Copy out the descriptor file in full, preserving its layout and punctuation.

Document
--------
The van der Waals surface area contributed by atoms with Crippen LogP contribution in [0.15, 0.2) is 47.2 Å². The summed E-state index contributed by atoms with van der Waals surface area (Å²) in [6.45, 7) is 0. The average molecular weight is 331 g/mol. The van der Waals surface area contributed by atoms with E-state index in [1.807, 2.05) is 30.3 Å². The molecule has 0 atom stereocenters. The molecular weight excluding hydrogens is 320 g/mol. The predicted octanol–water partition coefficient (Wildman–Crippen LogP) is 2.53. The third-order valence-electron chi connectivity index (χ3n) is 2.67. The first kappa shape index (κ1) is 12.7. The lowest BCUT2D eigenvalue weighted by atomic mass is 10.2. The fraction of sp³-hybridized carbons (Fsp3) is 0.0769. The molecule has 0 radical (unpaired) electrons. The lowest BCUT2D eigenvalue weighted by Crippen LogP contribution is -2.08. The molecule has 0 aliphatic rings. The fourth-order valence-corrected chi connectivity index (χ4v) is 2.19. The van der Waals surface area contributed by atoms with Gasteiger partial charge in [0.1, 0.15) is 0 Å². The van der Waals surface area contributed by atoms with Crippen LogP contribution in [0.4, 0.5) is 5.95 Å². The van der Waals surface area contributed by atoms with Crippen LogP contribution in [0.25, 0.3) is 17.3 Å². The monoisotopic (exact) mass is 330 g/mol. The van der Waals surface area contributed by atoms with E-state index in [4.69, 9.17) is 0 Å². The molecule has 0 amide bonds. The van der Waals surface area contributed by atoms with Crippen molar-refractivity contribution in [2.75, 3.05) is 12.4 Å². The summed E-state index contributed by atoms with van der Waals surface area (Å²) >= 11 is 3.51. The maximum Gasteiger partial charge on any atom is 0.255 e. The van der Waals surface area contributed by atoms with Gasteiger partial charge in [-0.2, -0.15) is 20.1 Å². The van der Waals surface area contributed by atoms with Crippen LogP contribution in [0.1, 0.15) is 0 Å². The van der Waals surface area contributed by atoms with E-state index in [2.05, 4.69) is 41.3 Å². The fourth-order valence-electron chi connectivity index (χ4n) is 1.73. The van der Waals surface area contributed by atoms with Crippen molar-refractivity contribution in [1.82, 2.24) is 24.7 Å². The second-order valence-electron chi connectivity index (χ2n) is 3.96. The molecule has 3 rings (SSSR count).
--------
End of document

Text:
The van der Waals surface area contributed by atoms with Crippen LogP contribution in [0.15, 0.2) is 47.2 Å². The summed E-state index contributed by atoms with van der Waals surface area (Å²) in [6.45, 7) is 0. The average molecular weight is 331 g/mol. The van der Waals surface area contributed by atoms with E-state index in [1.807, 2.05) is 30.3 Å². The molecule has 0 atom stereocenters. The molecular weight excluding hydrogens is 320 g/mol. The predicted octanol–water partition coefficient (Wildman–Crippen LogP) is 2.53. The third-order valence-electron chi connectivity index (χ3n) is 2.67. The first kappa shape index (κ1) is 12.7. The lowest BCUT2D eigenvalue weighted by atomic mass is 10.2. The fraction of sp³-hybridized carbons (Fsp3) is 0.0769. The molecule has 0 radical (unpaired) electrons. The lowest BCUT2D eigenvalue weighted by Crippen LogP contribution is -2.08. The molecule has 0 aliphatic rings. The fourth-order valence-corrected chi connectivity index (χ4v) is 2.19. The van der Waals surface area contributed by atoms with Gasteiger partial charge in [0.1, 0.15) is 0 Å². The van der Waals surface area contributed by atoms with Crippen LogP contribution in [0.4, 0.5) is 5.95 Å². The van der Waals surface area contributed by atoms with Crippen LogP contribution in [0.25, 0.3) is 17.3 Å². The monoisotopic (exact) mass is 330 g/mol. The van der Waals surface area contributed by atoms with E-state index in [4.69, 9.17) is 0 Å². The molecule has 0 amide bonds. The van der Waals surface area contributed by atoms with Crippen molar-refractivity contribution in [2.75, 3.05) is 12.4 Å². The summed E-state index contributed by atoms with van der Waals surface area (Å²) >= 11 is 3.51. The maximum Gasteiger partial charge on any atom is 0.255 e. The van der Waals surface area contributed by atoms with Gasteiger partial charge in [-0.2, -0.15) is 20.1 Å². The van der Waals surface area contributed by atoms with Crippen LogP contribution in [0.1, 0.15) is 0 Å². The van der Waals surface area contributed by atoms with E-state index in [2.05, 4.69) is 41.3 Å². The fourth-order valence-electron chi connectivity index (χ4n) is 1.73. The van der Waals surface area contributed by atoms with Crippen molar-refractivity contribution in [1.82, 2.24) is 24.7 Å². The second-order valence-electron chi connectivity index (χ2n) is 3.96. The molecule has 3 rings (SSSR count).